IODP Exp 345; primitive layered gabbros from fast-spreading lower oceanic crust

Author(s): Gillis, K. M.; Snow, J. E.; Klaus, A.
Author Affiliation(s): Primary:
University of Victoria, School of Earth and Ocean Sciences, Victoria, BC, Canada
University of Houston, United States
Texas A&M University, United States
Volume Title: AGU 2013 fall meeting
Source: American Geophysical Union Fall Meeting, Vol.2013; American Geophysical Union 2013 fall meeting, San Francisco, CA, Dec. 9-13, 2013. Publisher: American Geophysical Union, Washington, DC, United States
Note: In English
Summary: Plutonic rocks from the lower ocean crust formed at fast-spreading ridges provide a record of the history of melt transport and crystallization between the mantle and the seafloor. Despite the significance of these rocks, sampling them in situ has proven extremely challenging. This means our models for understanding the formation of the lower crust are based largely on geophysical studies and ophiolites that did not form at typical mid-ocean ridges. Integrated Ocean Drilling Program (IODP) Expedition 345 recovered the first significant recovery of primitive modally layered gabbroic rocks from the lowermost plutonic crust from a fast-spreading ridge exposed at the Hess Deep Rift. Drilling was focused at Site U1415, located along the southern slope of the intrarift ridge. The primary science results were obtained from coring of two ∼110 m deep reentry holes and one 35-m-deep single-bit hole, all co-located within an ∼100-m-wide area. Olivine gabbro and troctolite are the dominant plutonic rock types recovered, with minor gabbro, clinopyroxene oikocryst-bearing gabbroic lithologies, and gabbronorite. All rock types are primitive (Mg#76-89) and exhibit cumulate textures similar to ones found in layered mafic intrusions and some ophiolite complexes. Spectacular modal and grain size layering, prevalent in >50% of the recovered core, confirm a long held paradigm that such rocks are a key constituent of the lowermost ocean crust formed at fast-spreading ridges. Magmatic foliation is largely defined by the shape-preferred orientation of plagioclase. It is moderate to strong in intervals with simple modal layering but weak to absent in troctolitic intervals and typically absent in intervals with heterogeneous textures and/or diffuse banding. Geochemical analysis of these primitive lower plutonics, in combination with previous geochemical data for shallow-level plutonics, sheeted dikes and lavas, provides the first robust estimate of the bulk composition of crust formed at a fast-spreading ridge. Simple crystallization models using this bulk crustal composition as the parental melt accurately predict the composition of both the lavas and plutonics. However, the recovered plutonic rocks show unanticipated early crystallization of orthopyroxene, challenging current models of melt extraction from the mantle and mid-ocean ridge basalt differentiation. The core recovered at Site U1415 originated at a stratigraphic level at least 2 km beneath the sheeted dike-plutonic transition, representing intervals of the lower half to one third of the EPR plutonic crust. A more precise depth cannot be assigned as the results of Expedition 345 (e.g., magnetic inclinations) and site survey data (Ferrini et al., 2013) indicate that the southern slope of the intrarift ridge formed by mass wasting. However, sampling four large blocks of relatively fresh rocks proved advantageous, as it facilitated observations of the wide variety and complexity of rock types and textures present in fast spread primitive lowermost crust.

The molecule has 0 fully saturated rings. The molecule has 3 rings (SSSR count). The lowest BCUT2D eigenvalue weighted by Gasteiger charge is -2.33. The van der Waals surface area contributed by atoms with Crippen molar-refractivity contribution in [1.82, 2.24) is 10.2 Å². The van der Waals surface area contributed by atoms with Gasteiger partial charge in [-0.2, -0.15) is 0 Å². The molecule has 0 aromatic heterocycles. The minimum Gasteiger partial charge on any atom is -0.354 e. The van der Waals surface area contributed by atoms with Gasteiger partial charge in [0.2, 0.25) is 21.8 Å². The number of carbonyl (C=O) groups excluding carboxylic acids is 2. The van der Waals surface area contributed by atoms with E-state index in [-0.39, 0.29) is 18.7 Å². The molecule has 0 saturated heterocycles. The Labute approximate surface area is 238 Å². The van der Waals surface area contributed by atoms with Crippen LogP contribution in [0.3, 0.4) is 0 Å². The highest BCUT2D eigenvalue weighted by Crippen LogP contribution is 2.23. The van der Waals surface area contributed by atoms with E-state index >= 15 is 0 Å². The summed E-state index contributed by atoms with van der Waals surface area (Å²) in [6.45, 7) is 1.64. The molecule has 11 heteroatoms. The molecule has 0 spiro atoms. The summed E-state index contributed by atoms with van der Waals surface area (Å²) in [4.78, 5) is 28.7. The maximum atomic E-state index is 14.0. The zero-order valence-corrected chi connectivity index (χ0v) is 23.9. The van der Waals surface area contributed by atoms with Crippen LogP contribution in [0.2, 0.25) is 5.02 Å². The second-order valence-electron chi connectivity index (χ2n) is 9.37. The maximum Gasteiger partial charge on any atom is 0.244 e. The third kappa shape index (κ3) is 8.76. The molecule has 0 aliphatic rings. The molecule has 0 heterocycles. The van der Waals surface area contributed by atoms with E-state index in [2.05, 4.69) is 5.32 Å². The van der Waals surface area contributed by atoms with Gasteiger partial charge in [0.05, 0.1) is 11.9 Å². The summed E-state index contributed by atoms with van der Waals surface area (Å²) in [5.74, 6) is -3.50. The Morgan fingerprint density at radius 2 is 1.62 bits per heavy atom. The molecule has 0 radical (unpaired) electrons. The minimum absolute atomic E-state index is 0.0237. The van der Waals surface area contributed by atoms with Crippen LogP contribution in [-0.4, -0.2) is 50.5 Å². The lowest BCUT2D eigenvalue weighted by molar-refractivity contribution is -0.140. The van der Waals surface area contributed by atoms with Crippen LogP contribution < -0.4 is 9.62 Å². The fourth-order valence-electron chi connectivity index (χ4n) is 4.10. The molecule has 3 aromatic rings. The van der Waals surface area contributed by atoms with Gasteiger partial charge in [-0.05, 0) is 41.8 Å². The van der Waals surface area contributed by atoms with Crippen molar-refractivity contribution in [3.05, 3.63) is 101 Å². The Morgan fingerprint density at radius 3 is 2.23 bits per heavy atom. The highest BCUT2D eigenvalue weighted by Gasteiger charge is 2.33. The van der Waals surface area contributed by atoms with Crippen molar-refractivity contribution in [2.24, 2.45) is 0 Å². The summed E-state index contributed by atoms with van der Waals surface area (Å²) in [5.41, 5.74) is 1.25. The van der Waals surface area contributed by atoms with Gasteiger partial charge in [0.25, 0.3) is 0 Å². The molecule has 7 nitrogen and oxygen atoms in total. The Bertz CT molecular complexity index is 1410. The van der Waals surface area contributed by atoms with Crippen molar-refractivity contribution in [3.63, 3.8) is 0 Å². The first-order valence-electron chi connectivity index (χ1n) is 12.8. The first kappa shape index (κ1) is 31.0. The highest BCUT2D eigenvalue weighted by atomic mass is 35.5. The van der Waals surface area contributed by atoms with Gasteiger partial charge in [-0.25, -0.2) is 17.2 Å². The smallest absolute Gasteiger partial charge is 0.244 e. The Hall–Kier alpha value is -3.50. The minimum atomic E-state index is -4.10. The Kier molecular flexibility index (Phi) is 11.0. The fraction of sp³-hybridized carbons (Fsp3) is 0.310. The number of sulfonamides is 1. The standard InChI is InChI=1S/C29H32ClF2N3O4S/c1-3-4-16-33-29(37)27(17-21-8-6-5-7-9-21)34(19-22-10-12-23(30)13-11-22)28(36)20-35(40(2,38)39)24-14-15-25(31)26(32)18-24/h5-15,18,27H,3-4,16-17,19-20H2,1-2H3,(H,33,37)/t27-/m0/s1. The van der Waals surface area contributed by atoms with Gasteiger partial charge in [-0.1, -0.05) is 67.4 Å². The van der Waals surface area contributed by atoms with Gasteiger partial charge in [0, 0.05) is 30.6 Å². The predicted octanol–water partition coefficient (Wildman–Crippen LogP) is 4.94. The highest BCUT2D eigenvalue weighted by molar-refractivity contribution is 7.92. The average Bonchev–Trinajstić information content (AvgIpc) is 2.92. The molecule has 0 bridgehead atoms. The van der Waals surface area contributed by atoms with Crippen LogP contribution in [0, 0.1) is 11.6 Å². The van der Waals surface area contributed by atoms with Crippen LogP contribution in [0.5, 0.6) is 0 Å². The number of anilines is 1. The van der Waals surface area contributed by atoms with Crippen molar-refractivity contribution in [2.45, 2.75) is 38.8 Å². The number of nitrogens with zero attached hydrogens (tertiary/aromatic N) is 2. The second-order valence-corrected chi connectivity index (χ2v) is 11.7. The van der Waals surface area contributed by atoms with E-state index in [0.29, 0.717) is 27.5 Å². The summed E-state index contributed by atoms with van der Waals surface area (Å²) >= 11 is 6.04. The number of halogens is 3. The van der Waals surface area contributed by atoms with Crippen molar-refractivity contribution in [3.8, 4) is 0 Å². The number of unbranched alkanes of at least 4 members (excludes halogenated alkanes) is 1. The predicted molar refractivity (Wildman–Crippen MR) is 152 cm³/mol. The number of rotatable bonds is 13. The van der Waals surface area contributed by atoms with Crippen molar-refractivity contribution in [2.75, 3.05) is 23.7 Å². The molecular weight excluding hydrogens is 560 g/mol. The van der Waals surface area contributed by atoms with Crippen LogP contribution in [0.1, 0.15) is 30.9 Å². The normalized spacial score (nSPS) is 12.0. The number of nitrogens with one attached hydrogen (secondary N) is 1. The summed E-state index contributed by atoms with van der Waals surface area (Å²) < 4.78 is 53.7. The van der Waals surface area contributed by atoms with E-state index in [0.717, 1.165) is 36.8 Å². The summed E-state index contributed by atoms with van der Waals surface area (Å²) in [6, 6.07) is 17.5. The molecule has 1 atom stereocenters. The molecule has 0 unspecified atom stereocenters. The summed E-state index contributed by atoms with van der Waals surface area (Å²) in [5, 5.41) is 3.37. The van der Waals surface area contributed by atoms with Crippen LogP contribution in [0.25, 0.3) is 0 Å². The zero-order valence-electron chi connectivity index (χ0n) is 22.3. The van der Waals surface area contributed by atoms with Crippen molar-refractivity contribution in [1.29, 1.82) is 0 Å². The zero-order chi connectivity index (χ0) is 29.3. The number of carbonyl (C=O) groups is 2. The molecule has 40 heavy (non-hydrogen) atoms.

Year of Publication: 2013
Research Program: IODP Integrated Ocean Drilling Program
Key Words: 07 Marine Geology and Oceanography; East Pacific; Equatorial Pacific; Expedition 345; Gabbros; Hess Deep; Igneous rocks; Integrated Ocean Drilling Program; Intrusions; Layered intrusions; North Pacific; Northeast Pacific; Pacific Ocean; Plate tectonics; Plutonic rocks; Sea-floor spreading; Spreading centers
Coordinates: N021508 N021520 W1013234 W1013252
Record ID: 2015070526
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